Following his national update, Prime Minister Boris Johnson offered some positive news for UK sports fans, despite the delay of ‘freedom day’.
He revealed that numerous sporting test events, including the UEFA European Championships, will still be able to accommodate spectators.
It came amid much disappointment following a delay of the easing of lockdown restrictions by four weeks from the original date to 19 July, but the European Championships, along with Wimbledon, England’s cricket Test against India, the golf Open Championship, the British Grand Prix and the Challenge Cup final could all go ahead as planned.
Under the new plans, the aforementioned fixtures could go ahead with ‘greater capacities’, as ‘up to 20 events’ are being considered for the next phase of the Events Research Programme (ERP).
As a result, England will be permitted to host a crowd of 40,000 spectators at Wembley Stadium for the Three Lions’ potential last-16 tie. In addition, the semi-finals and the final in July will also be staged at 50% capacity, as confirmed by Culture Secretary, Oliver Dowden.
England’s group games will continue to be played out in front of crowds of 22,500 – equating to 25% of Wembley’s capacity – with the fixtures already included in the extended ERP.
Meanwhile, Wimbledon, which commences June 28, will operate at 50% capacity, increasing to 100% – equating to 15,000 spectators – on Centre Court for the showpiece men’s and women’s finals on 10 and 11 July.
“The third phase of the programme will see the UEFA Euro 2020 Round of 16 match at Wembley Stadium on June 29 staged at 50% capacity as well as the semi-finals and final in July,” a statement from the Department for Digital, Culture, Media and Sport (DCMS) announced. “Under this arrangement around 40,000 fans will be present for these matches, the largest crowd in the UK in over 15 months.”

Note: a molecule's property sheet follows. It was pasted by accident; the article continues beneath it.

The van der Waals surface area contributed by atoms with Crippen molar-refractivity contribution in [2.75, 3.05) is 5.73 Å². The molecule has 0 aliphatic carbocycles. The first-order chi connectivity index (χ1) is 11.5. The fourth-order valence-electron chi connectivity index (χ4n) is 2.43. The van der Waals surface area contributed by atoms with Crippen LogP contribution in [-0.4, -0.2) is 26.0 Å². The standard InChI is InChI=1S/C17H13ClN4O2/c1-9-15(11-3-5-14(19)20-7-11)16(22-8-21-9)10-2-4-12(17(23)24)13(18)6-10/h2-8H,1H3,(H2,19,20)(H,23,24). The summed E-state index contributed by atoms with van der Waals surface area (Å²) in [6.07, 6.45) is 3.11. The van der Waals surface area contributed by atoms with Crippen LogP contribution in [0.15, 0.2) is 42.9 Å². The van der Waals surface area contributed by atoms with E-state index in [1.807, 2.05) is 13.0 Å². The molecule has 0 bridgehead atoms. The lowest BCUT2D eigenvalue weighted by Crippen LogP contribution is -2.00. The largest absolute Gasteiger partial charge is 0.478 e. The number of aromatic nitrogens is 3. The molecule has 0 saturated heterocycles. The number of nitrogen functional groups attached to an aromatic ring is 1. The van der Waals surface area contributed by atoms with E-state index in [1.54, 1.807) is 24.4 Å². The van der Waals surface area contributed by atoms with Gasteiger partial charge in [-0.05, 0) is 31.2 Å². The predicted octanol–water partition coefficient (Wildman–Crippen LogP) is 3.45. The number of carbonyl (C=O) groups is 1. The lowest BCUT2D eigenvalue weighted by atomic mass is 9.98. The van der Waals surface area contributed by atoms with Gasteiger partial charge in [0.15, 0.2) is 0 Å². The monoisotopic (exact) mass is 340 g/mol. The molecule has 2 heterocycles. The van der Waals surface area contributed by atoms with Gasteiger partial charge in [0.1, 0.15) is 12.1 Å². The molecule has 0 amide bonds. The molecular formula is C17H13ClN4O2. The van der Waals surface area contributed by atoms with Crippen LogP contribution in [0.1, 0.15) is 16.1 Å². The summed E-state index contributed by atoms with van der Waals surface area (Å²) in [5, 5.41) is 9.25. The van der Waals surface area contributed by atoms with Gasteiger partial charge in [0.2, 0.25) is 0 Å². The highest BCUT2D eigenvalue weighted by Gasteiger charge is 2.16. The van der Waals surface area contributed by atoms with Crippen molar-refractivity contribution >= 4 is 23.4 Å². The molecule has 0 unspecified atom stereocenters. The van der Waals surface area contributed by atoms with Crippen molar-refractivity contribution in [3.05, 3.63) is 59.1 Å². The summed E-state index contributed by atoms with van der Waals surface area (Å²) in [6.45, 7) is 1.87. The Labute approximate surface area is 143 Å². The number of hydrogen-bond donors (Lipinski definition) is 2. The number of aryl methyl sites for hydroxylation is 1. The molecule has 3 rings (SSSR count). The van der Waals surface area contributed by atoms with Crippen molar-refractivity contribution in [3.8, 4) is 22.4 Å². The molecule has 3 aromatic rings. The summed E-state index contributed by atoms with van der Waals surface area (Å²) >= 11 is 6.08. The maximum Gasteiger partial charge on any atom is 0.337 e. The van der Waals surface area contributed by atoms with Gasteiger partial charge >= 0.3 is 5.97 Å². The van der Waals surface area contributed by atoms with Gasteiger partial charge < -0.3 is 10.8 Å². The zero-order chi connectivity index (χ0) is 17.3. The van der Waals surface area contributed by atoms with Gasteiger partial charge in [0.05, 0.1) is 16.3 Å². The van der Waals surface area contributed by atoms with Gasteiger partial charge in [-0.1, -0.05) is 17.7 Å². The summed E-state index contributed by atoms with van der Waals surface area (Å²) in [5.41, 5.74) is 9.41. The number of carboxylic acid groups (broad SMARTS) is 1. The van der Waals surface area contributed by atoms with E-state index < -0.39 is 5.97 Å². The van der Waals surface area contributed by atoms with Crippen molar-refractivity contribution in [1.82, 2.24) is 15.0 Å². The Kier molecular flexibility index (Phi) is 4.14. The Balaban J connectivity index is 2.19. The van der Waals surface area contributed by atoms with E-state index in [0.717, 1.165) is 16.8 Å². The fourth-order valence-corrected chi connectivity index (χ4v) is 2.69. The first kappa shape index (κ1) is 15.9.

It continued: “Full details of capacity limits for each specific event will be set out in due course.
“We will monitor the position every day and after two weeks we’ve concluded the risk has diminished then we reserve the possibility of moving to step four and a full reopening sooner.”
Outdoor venues with a seated capacity of 16,000 or above have been capped at 10,000 or 25% of capacity – depending on which is lowest. Conversely, for outdoor venues with less seating, the limit has been set at 4,000 or 50% of capacity – whichever is lowest.
For indoor venues, however, the limit is 1,000 or 50% capacity, again depending on whichever is lowest.
“We want to gather further evidence on how we can open up all big events safely, and for good,” Dowden remarked. “The expansion of trials of the NHS App and Lateral Flow Testing will mean that bigger crowds will be able to attend a limited number of major sporting and cultural events early this summer as part of our Events Research Programme.
“In the next few weeks this means more fans enjoying the Euros and Wimbledon, and some of our biggest cultural and sports events.”
However, the racing industry was left feeling ‘disappointed’ after it was confirmed that racecourse restrictions would remain, with a joint statement released by the British Horseracing Authority (BHA), Racecourse Association (RCA) and Racehorse Owners Association reaffirming that ‘this is not a sustainable situation for a £4 billion industry’.BHA Chief Executive, Julie Harrington, commented: “While it is disappointing that plans for the relaxation of restrictions and the further return of spectators have been delayed, we of course understand the principle that government’s decisions should be evidence-based and public health must come first.”